What a difference a year makes.
Last year, the Maryland Black Caucus Foundation held its inaugural summertime unity breakfast – with a hefty legislative agenda for the upcoming General Assembly session and even more ambitious goals for 2030. But no one really knew how it was all going to turn out.
A year later, on Saturday, the Black Caucus Foundation held its second annual unity breakfast, and there was plenty to celebrate. Hundreds of people flowed into Martin’s Crosswinds catering hall in Greenbelt to the sounds of a live jazz combo. The event itself was also a combination – of politics, policy and prayer.
Lawmakers and their allies hailed their legislative victories from the 2019 session. And even more emphatically, they hailed the historic ascension of Del. Adrienne A. Jones (D-Baltimore County) to the position of speaker of the House of Delegates 2 ½ months ago – an event no one could have foreseen in July 2018.
Jones is the first African-American – and the first woman – to hold the speaker’s gavel in the long history of the Maryland General Assembly.
“The power is in the house today,” Prince George’s County Executive Angela D. Alsobrooks (D) observed.
But legislative sausage-making is never pretty – and neither was the politicking that led up to Jones’ election on May 1 to replace the late Speaker Michael E. Busch (D), who had died three weeks earlier. Some of the speakers at Saturday’s breakfast made glancing references to the political fights of the past, but most preached unity.
“There’s some who think it’s more important to fight each other than to fight for the things that we believe in,” Alsobrooks said. “Staying unified is so very important.”
And unity, for the most part, was on display, as more than half of the Legislative Black Caucus crowded onto the stage for a group photograph. The caucus is now at a record 58 members – 12 senators and 46 delegates. That’s almost a third of the 188-member General Assembly.
When the caucus was created in 1970, it consisted of just 15 members, from Baltimore and Prince George’s. In recent years, its membership has expanded to the Eastern Shore, Montgomery, Anne Arundel, Charles and Howard counties.
“You’re all over the place,” said U.S. Rep. Anthony G. Brown (D), whose political career began in the House of Delegates.
The history – and growth – of the caucus will be the subject of a documentary now in production and due to be completed in time for its 50th anniversary next year. An excerpt was played at the breakfast Saturday.
The caucus – and the Black Caucus Foundation – continues to eye long-term priorities, which have been packaged into something they’re calling the Maryland Black Agenda 2030. The six pillars of the agenda: community and economic development; education; health and human resources; labor, employment and training; law enforcement and judicial matters; and environment and sustainable development.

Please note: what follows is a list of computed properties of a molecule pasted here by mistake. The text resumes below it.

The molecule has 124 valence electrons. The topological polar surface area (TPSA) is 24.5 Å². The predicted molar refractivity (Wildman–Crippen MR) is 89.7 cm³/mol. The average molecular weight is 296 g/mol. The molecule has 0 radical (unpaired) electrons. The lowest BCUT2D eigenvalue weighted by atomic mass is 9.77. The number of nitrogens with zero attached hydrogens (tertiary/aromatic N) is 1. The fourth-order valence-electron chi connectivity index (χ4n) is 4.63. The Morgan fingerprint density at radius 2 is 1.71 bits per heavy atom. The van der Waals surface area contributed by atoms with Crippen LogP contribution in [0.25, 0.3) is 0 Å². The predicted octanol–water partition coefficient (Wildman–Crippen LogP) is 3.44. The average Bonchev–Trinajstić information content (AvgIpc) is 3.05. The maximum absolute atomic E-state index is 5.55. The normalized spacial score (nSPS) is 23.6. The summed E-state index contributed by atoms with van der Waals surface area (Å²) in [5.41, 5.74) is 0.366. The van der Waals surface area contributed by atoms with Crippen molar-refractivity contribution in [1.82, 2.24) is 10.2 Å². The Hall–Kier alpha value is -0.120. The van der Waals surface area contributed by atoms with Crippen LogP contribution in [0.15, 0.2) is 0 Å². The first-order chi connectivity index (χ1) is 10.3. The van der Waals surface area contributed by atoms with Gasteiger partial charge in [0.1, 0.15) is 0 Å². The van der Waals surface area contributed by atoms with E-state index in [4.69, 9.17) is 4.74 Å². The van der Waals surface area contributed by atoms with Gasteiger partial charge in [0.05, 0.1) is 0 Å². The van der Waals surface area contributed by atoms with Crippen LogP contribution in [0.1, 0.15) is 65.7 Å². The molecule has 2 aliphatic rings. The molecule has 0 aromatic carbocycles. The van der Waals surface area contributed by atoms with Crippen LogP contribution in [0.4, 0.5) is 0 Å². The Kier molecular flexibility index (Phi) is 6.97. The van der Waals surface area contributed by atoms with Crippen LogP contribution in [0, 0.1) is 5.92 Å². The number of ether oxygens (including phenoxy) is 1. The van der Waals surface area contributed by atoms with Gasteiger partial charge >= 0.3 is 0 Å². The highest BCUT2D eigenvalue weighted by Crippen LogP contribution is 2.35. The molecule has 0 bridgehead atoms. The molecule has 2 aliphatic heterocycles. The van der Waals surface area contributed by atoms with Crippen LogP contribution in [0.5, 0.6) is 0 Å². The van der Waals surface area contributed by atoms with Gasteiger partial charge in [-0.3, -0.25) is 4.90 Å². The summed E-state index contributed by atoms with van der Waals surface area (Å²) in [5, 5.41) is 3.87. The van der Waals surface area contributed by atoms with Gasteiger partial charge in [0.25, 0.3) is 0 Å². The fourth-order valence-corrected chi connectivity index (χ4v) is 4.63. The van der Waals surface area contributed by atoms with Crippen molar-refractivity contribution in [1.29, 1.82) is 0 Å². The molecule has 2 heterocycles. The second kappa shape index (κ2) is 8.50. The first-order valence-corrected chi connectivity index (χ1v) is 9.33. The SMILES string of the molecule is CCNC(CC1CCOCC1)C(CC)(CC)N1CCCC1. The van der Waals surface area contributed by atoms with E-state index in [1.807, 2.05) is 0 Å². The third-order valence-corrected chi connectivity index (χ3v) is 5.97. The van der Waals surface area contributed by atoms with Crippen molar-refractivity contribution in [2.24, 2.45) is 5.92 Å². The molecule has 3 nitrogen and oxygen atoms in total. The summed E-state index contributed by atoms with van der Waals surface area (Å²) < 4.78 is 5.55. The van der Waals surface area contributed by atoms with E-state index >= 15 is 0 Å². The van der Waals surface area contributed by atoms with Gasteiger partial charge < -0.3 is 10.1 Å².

In this year’s session, the black caucus made passage of a bill to raise the legal age to purchase tobacco products to 21 its top priority, and it also played a leading role in passing the $15-an-hour minimum wage and key criminal justice measures.
The important thing, Alsobrooks said, is that lawmakers weren’t distracted by their shock and anger, focused on their work, and “kept our children’s future front of mine.”
The black caucus did divide initially after Busch’s death, but like the entire Democratic Caucus, eventually unified behind Jones, who days earlier had withdrawn from the race.
“She didn’t promote herself,” Alsobrooks said. “When the vote was called, she moved aside. But guess what – God promoted her.”
Several speakers said Jones would not be in her newfound position of power if it hadn’t been for the Legislative Black Caucus. Jones agreed.
“We were not going to wait another hour, another minute” to install an African-American speaker, said Del. Darryl Barnes (D-Prince George’s), chairman of the caucus.
“What a journey this year has been,” Jones said, when it was her turn to speak. She chose mostly to focus on education policy, and said she was “heartbroken” about the achievement gap between white and minority students.
Jones said House Bill 1 in next year’s legislative session – a designation generally reserved for a top leadership priority – would be a measure to spend more than $2 billion on school construction over the next decade.
Jones, who sits on the Kirwan Commission, which is advancing proposals to reform and improve public education in Maryland, also vowed to fight for the state investments the commission envisions to meet its goals.
“If we achieve nothing else in the General Assembly in this term, we must make sure that our schools are the best in the nation,” she said, to great cheers.
The lawmakers in the audience clearly took Jones’ words to heart.
“Well,” Barnes said at the conclusion of the event, “I think we have our marching orders.”